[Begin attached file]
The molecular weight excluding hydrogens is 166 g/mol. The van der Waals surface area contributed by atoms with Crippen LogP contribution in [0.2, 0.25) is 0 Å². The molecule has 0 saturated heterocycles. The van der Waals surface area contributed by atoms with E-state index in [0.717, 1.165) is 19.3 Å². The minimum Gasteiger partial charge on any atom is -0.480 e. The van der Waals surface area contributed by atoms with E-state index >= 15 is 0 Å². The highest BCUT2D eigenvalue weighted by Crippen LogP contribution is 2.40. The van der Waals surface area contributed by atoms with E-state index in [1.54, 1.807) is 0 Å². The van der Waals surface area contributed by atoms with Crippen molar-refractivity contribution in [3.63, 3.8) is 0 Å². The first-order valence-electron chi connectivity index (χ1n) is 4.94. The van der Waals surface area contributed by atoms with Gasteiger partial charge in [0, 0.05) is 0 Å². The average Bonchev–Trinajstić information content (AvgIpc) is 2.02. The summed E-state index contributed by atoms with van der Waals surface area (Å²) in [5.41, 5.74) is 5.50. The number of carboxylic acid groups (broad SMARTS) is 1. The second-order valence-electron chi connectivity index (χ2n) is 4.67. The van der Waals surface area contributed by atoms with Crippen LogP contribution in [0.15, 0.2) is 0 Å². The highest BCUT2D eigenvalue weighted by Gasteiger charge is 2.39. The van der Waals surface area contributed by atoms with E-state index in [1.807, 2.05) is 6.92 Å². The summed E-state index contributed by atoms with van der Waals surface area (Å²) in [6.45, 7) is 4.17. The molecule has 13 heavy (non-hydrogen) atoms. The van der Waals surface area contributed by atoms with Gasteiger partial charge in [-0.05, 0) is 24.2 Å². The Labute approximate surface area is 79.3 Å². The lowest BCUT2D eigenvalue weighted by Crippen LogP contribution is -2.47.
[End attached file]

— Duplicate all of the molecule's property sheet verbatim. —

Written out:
The molecular weight excluding hydrogens is 166 g/mol. The van der Waals surface area contributed by atoms with Crippen LogP contribution in [0.2, 0.25) is 0 Å². The molecule has 0 saturated heterocycles. The van der Waals surface area contributed by atoms with E-state index in [0.717, 1.165) is 19.3 Å². The minimum Gasteiger partial charge on any atom is -0.480 e. The van der Waals surface area contributed by atoms with E-state index >= 15 is 0 Å². The highest BCUT2D eigenvalue weighted by Crippen LogP contribution is 2.40. The van der Waals surface area contributed by atoms with E-state index in [1.54, 1.807) is 0 Å². The van der Waals surface area contributed by atoms with Crippen molar-refractivity contribution in [3.63, 3.8) is 0 Å². The first-order valence-electron chi connectivity index (χ1n) is 4.94. The van der Waals surface area contributed by atoms with Gasteiger partial charge in [0, 0.05) is 0 Å². The average Bonchev–Trinajstić information content (AvgIpc) is 2.02. The summed E-state index contributed by atoms with van der Waals surface area (Å²) in [5.41, 5.74) is 5.50. The number of carboxylic acid groups (broad SMARTS) is 1. The second-order valence-electron chi connectivity index (χ2n) is 4.67. The van der Waals surface area contributed by atoms with Crippen LogP contribution in [0.15, 0.2) is 0 Å². The highest BCUT2D eigenvalue weighted by Gasteiger charge is 2.39. The van der Waals surface area contributed by atoms with E-state index in [1.807, 2.05) is 6.92 Å². The summed E-state index contributed by atoms with van der Waals surface area (Å²) in [6.45, 7) is 4.17. The molecule has 13 heavy (non-hydrogen) atoms. The van der Waals surface area contributed by atoms with Gasteiger partial charge in [-0.05, 0) is 24.2 Å². The Labute approximate surface area is 79.3 Å². The lowest BCUT2D eigenvalue weighted by Crippen LogP contribution is -2.47.